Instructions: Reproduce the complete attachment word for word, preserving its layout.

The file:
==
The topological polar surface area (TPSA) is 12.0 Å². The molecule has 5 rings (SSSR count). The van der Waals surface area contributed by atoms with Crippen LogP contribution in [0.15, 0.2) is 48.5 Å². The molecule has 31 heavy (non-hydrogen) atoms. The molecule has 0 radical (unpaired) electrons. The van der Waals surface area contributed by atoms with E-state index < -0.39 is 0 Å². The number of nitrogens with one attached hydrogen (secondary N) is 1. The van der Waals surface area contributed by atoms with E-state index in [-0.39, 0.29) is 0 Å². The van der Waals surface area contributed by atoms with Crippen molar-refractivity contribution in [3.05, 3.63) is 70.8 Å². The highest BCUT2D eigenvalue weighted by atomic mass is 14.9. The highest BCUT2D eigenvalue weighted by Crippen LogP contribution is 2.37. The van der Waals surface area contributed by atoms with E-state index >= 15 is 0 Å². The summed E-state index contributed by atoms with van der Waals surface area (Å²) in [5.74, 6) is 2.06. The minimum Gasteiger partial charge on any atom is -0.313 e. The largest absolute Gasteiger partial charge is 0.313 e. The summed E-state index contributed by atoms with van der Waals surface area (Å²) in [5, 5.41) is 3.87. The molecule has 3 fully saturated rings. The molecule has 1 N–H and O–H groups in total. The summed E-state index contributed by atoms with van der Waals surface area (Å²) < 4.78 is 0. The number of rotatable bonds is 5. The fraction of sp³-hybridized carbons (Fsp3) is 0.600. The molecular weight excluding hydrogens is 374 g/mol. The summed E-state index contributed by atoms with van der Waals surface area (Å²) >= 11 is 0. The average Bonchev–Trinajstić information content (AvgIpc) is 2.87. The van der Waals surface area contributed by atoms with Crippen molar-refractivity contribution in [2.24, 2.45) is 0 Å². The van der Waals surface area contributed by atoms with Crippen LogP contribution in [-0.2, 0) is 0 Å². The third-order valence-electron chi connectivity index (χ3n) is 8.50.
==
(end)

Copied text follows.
The topological polar surface area (TPSA) is 12.0 Å². The molecule has 5 rings (SSSR count). The van der Waals surface area contributed by atoms with Crippen LogP contribution in [0.15, 0.2) is 48.5 Å². The molecule has 31 heavy (non-hydrogen) atoms. The molecule has 0 radical (unpaired) electrons. The van der Waals surface area contributed by atoms with E-state index < -0.39 is 0 Å². The number of nitrogens with one attached hydrogen (secondary N) is 1. The van der Waals surface area contributed by atoms with E-state index in [-0.39, 0.29) is 0 Å². The van der Waals surface area contributed by atoms with Crippen molar-refractivity contribution in [3.05, 3.63) is 70.8 Å². The highest BCUT2D eigenvalue weighted by atomic mass is 14.9. The highest BCUT2D eigenvalue weighted by Crippen LogP contribution is 2.37. The van der Waals surface area contributed by atoms with E-state index >= 15 is 0 Å². The summed E-state index contributed by atoms with van der Waals surface area (Å²) in [5.74, 6) is 2.06. The minimum Gasteiger partial charge on any atom is -0.313 e. The largest absolute Gasteiger partial charge is 0.313 e. The summed E-state index contributed by atoms with van der Waals surface area (Å²) in [5, 5.41) is 3.87. The molecule has 3 fully saturated rings. The molecule has 1 N–H and O–H groups in total. The summed E-state index contributed by atoms with van der Waals surface area (Å²) < 4.78 is 0. The number of rotatable bonds is 5. The fraction of sp³-hybridized carbons (Fsp3) is 0.600. The molecular weight excluding hydrogens is 374 g/mol. The summed E-state index contributed by atoms with van der Waals surface area (Å²) >= 11 is 0. The average Bonchev–Trinajstić information content (AvgIpc) is 2.87. The van der Waals surface area contributed by atoms with Crippen molar-refractivity contribution in [2.24, 2.45) is 0 Å². The van der Waals surface area contributed by atoms with Crippen LogP contribution in [-0.2, 0) is 0 Å². The third-order valence-electron chi connectivity index (χ3n) is 8.50.